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Bal Tashchit: Waste Not Want Not

Shevat 5780 | February 2020
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Bal Tashchit: Waste Not Want Not

Bal Tashchit (do not waste) is not an easy mitzvah in modern Jewish households. How often do I make too much food? Wouldn’t it be easier to use paper plates? Fortunately, my husband is a positive influence on the subject of waste in our home. He is happy to clean the dishes (usually!) so that we don’t use disposables and he nurtures a compost in our garden (a.k.a “Oscar”) which recycles degradable food back into the soil. What is the source and scope of the mitzvah to not be wasteful?

The mitzvah of bal tashchit is derived from sefer Devarim, which instructs us not to destroy fruit-bearing trees during a situation of wartime. The Torah asks, “Are trees of the field human to withdraw before you into the besieged city?” (Devarim 20:19), seeming to mean that we should be careful not to destroy trees unnecessarily since they are defenseless. The midrash halacha (Sifre) explains that humans must not wantonly destroy trees since human lives depend on them. Based on Talmudic sources, the Rambam significantly widens the scope of this mitzvah stating that bal tashchit applies to all times a tree is cut down for destructive purposes, not only during battle and to all forms of needless destructiveness including burning clothing or breaking objects for no reason.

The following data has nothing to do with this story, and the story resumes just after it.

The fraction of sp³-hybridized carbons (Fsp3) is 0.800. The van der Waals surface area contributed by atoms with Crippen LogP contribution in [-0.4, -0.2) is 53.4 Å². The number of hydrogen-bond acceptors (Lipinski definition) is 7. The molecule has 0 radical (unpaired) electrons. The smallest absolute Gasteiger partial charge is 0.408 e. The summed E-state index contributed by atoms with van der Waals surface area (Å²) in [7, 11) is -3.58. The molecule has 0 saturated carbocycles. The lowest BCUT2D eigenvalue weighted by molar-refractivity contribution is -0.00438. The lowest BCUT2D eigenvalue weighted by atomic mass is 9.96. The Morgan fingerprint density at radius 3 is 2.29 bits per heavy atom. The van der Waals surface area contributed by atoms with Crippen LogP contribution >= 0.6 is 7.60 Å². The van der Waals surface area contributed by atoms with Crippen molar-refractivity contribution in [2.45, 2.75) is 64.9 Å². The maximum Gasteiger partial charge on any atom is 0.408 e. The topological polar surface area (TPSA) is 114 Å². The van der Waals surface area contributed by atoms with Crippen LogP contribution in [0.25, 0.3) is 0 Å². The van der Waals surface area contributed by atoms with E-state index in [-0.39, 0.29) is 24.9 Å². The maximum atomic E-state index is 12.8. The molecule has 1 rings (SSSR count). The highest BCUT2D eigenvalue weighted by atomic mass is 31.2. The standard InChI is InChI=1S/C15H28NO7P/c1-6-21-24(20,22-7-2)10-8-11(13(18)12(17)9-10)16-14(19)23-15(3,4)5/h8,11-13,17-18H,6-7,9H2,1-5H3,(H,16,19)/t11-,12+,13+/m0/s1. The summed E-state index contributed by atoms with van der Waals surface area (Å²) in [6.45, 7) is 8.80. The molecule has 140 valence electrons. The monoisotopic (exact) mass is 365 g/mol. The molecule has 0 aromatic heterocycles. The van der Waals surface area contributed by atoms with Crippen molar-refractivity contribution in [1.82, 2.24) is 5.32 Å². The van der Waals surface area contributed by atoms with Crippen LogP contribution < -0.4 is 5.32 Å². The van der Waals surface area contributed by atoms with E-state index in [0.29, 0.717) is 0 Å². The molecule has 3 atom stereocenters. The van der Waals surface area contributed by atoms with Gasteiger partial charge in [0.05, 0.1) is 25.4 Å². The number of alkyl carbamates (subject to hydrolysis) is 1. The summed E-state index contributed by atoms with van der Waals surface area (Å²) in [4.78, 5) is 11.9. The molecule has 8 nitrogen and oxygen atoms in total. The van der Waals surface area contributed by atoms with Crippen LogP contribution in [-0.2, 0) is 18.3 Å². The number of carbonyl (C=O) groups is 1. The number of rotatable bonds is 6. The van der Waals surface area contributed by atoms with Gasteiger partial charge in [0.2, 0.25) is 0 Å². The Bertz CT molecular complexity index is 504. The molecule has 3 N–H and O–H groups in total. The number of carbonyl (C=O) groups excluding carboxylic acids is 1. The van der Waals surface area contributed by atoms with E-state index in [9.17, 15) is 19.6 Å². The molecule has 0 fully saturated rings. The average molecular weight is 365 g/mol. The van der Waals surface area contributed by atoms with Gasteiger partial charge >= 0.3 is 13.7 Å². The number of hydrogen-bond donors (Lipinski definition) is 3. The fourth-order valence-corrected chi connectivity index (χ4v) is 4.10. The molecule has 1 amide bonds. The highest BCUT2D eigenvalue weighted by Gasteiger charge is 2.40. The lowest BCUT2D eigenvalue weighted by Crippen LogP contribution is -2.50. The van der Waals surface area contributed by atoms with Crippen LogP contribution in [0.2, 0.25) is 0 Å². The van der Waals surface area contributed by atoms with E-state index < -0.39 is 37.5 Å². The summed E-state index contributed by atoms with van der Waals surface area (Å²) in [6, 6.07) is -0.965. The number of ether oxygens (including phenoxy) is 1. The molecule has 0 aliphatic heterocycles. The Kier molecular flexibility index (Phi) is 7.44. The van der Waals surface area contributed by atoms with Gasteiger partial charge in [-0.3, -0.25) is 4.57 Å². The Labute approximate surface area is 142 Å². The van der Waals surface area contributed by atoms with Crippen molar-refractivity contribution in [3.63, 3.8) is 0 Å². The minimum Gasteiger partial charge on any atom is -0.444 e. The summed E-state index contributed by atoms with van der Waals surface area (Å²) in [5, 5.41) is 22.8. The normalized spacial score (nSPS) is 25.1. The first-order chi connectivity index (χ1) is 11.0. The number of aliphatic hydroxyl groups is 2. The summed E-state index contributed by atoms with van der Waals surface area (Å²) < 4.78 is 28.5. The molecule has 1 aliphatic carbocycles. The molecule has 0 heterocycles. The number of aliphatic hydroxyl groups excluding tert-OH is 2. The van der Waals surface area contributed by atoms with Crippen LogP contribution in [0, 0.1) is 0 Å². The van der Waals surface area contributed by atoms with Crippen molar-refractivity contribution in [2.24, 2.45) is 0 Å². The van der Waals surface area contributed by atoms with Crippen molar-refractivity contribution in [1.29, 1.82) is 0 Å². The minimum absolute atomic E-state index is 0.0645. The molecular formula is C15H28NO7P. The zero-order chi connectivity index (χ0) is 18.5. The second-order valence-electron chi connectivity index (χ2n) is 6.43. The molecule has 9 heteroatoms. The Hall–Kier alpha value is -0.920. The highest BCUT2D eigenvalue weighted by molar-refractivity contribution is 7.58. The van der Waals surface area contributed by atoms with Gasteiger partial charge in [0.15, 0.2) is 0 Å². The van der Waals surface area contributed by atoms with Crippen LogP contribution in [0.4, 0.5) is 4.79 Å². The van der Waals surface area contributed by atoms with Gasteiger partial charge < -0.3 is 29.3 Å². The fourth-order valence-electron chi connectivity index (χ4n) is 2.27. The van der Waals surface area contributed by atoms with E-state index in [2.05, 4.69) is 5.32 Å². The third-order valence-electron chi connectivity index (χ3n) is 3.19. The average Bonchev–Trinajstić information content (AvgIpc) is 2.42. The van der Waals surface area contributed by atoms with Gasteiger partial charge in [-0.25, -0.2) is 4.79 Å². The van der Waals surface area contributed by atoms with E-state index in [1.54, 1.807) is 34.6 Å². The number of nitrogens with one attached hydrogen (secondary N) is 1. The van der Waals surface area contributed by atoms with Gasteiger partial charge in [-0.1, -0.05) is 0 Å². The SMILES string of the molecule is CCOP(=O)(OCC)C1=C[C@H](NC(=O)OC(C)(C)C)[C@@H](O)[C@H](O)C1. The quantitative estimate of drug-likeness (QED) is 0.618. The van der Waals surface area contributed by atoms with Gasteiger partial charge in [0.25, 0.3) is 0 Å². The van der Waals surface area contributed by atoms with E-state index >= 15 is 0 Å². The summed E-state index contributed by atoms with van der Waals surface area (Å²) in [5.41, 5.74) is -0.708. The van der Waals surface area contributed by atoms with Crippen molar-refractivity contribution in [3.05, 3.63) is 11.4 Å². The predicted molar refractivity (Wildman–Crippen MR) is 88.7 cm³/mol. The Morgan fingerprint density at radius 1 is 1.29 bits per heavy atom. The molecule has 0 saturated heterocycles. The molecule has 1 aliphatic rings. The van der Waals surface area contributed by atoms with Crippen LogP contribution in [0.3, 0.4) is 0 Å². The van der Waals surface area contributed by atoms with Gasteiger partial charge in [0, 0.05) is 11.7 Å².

There are exceptions to this prohibition. For instance, the mourner does kriyah, (rends a garment) even though it is somewhat destructive, since it has a purpose. Yet, the Talmud limits the amount one should tear because of the concern for bal tashchit. 

The Shulchan Aruch mentions bal tashchit in two places: when instructing not to bury the dead with too many garments and with regard to treating food respectfully. Interestingly, these are the areas where the modern world struggles with overindulgence, given how easy it is to obtain food and clothing. Tu b’Shvat in particular is a day to be mindful of this mitzvah and think about ways each individual can take small steps to preserve our world.

 

Footnotes:

  1. This is Rashi’s understanding, but there are other interpretations. 
  2. Sifre, Devarim 20:19.
  3. Mishneh Torah, hilchot melachim u’milchamot 6:8. 
  4. Based on the Talmud which includes cases of “bal tashchit” applying to objects and clothing (Shabbat 129a and Kiddushin 32a)
  5. Bava Kama 91b.
  6. Shulchan Aruch, Yoreh Deah 349:4.
  7. Shulchan Aruch, Orach Hayim 170-171.

 

 

Karen Miller Jackson

is a Jewish educator and writer, who studies and teaches at Matan HaSharon and recently completed Matan HaSharon’s Morot l’Halakha program. She has an MA in Talmud and Midrash from NYU.